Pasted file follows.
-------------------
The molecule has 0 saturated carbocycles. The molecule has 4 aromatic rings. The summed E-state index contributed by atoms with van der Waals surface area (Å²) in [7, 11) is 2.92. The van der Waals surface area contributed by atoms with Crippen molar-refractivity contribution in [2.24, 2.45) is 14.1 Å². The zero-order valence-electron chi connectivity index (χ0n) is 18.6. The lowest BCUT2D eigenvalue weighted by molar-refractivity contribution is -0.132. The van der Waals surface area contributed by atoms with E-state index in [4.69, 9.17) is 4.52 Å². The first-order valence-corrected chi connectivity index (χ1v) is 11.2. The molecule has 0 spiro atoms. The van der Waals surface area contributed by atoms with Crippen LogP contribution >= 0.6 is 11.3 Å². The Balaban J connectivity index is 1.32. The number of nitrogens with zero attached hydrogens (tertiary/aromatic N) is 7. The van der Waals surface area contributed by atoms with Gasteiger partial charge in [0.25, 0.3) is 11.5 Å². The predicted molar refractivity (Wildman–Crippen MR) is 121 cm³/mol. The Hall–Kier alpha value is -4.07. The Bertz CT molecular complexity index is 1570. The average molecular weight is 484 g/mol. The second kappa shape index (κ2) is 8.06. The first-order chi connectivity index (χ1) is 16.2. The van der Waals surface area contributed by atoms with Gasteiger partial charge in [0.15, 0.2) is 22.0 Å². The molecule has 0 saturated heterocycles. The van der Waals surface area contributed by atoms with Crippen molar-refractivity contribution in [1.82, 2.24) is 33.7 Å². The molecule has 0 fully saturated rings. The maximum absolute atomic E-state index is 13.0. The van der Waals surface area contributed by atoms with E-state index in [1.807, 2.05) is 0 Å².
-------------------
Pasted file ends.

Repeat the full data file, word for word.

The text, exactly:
The molecule has 0 saturated carbocycles. The molecule has 4 aromatic rings. The summed E-state index contributed by atoms with van der Waals surface area (Å²) in [7, 11) is 2.92. The van der Waals surface area contributed by atoms with Crippen molar-refractivity contribution in [2.24, 2.45) is 14.1 Å². The zero-order valence-electron chi connectivity index (χ0n) is 18.6. The lowest BCUT2D eigenvalue weighted by molar-refractivity contribution is -0.132. The van der Waals surface area contributed by atoms with E-state index in [4.69, 9.17) is 4.52 Å². The first-order valence-corrected chi connectivity index (χ1v) is 11.2. The molecule has 0 spiro atoms. The van der Waals surface area contributed by atoms with Crippen LogP contribution >= 0.6 is 11.3 Å². The Balaban J connectivity index is 1.32. The number of nitrogens with zero attached hydrogens (tertiary/aromatic N) is 7. The van der Waals surface area contributed by atoms with Gasteiger partial charge in [0.25, 0.3) is 11.5 Å². The predicted molar refractivity (Wildman–Crippen MR) is 121 cm³/mol. The Hall–Kier alpha value is -4.07. The Bertz CT molecular complexity index is 1570. The average molecular weight is 484 g/mol. The second kappa shape index (κ2) is 8.06. The first-order chi connectivity index (χ1) is 16.2. The van der Waals surface area contributed by atoms with Gasteiger partial charge in [0.15, 0.2) is 22.0 Å². The molecule has 0 saturated heterocycles. The van der Waals surface area contributed by atoms with Crippen molar-refractivity contribution in [1.82, 2.24) is 33.7 Å². The molecule has 0 fully saturated rings. The maximum absolute atomic E-state index is 13.0. The van der Waals surface area contributed by atoms with E-state index in [1.807, 2.05) is 0 Å².